Enjoy the feeling of empowering yourself!

  7. Lou says:

    Acting aloof and distant to get someone interested is childish and immature. I learned that the hard way when trying to get my ex back. She said I needed to grow up and stop acting like a child every time I didn’t get my way – and she was right. Now I look at people who do that kind of stuff and see just how really emotionally immature it is.

  8. People who use this strategy are consciously or unconsciously sabotaging their love relationships by engaging in behaviours that could potentially drive their partners away. Most get their hearts broken because they’re always drawn to others who are like them. The people who aren’t like them just walk away the instant they realize what’s happening.

  9. Fiona says:

    This post is so true. My boyfriend is more affectionate and very loving towards me when I tell him we’re breaking up and I’ve purposely always created some kind of drama to bring back the romance and passion into our relationships. I realize I do this because I’m very insecure and I think he knows it too.

  10. Laura Alexander says:

    My ex of three years broke up with me over a month ago and has been deliberately going out of his way to avoid seeing or talking to me. I read on many forums that this is a sign that he is not over me. I want him back but I don’t want to be the one to contact him first. How can I make him come to me?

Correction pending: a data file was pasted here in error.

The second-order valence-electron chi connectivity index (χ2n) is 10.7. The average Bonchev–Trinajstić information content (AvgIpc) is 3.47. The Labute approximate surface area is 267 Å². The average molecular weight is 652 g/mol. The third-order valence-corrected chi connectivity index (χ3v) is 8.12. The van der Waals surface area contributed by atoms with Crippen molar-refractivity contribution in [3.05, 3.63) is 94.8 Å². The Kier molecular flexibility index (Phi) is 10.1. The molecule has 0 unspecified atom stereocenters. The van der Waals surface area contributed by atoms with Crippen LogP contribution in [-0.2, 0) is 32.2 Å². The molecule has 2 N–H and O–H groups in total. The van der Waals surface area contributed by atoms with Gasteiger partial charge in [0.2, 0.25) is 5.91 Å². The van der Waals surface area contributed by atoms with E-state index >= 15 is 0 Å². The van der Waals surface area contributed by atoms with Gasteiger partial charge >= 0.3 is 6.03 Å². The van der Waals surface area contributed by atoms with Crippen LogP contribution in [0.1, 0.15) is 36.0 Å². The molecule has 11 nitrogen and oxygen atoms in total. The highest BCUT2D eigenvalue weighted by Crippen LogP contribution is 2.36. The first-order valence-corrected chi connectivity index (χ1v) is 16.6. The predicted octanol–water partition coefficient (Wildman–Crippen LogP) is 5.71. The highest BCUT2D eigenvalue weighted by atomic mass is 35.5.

11. Ogle says:

    Yangki is right: No Contact is rubbish. It’s a silly manipulative game that may, but most likely may not get back your Ex. I entertained the idea of NC for a while, having read other so-called relationship gurus. But deep in my heart I felt it to be regressive, and wrong. Your Ex will likely spurn you if she knows this game and how it’s played. But why would you want to jeopardize getting your Ex back using NC, knowing its inherent risks? Limited Contact is better than no contact, especially if you are like me and need the time and space to heal from a relationship break-up. But at least keep in touch with your Ex even if she or he broke up with you. You leave the door to your Ex open, however ajar. And you may not be the only one who’s hurting; she or he could be hurting too. Keeping in touch is a way of helping one another heal in your own spaces and in your own time, but at least you’d both know you’re more or less on the same path, if not the same page, and surely that ought to be hopeful of reconciliation some time in the near future. Right?

  12. MissyXOXO says:

    You’re right Doc. Most people act aloof so that you don’t think they care, but it comes off as mean, immature and small. I personally find it annoying.There are far more fascinating things on the earth than people who try to con people with an act. Pathetic and childish!

  13. Jimmy says:

    I think most people who act aloof and distant do so out of fear of rejection, at least I know I do. When I feel that I might get hurt I close off emotionally and sometimes cut of all contact. That way I don’t have to deal with the uncomfortable emotions.

  14. Good self-awareness there! Fear is a strong emotion that can make people act against their own best interest. In trying to avoid the uncomfortable emotions, you are at the same time keeping away the very love and intimacy you’re trying to bring into your life. But when you accept that in order to experience and feel love in it’s fullness, you might also have to feel those uncomfortable emotions, the fear disappears. You open yourself to what it is you really want – love and intimacy!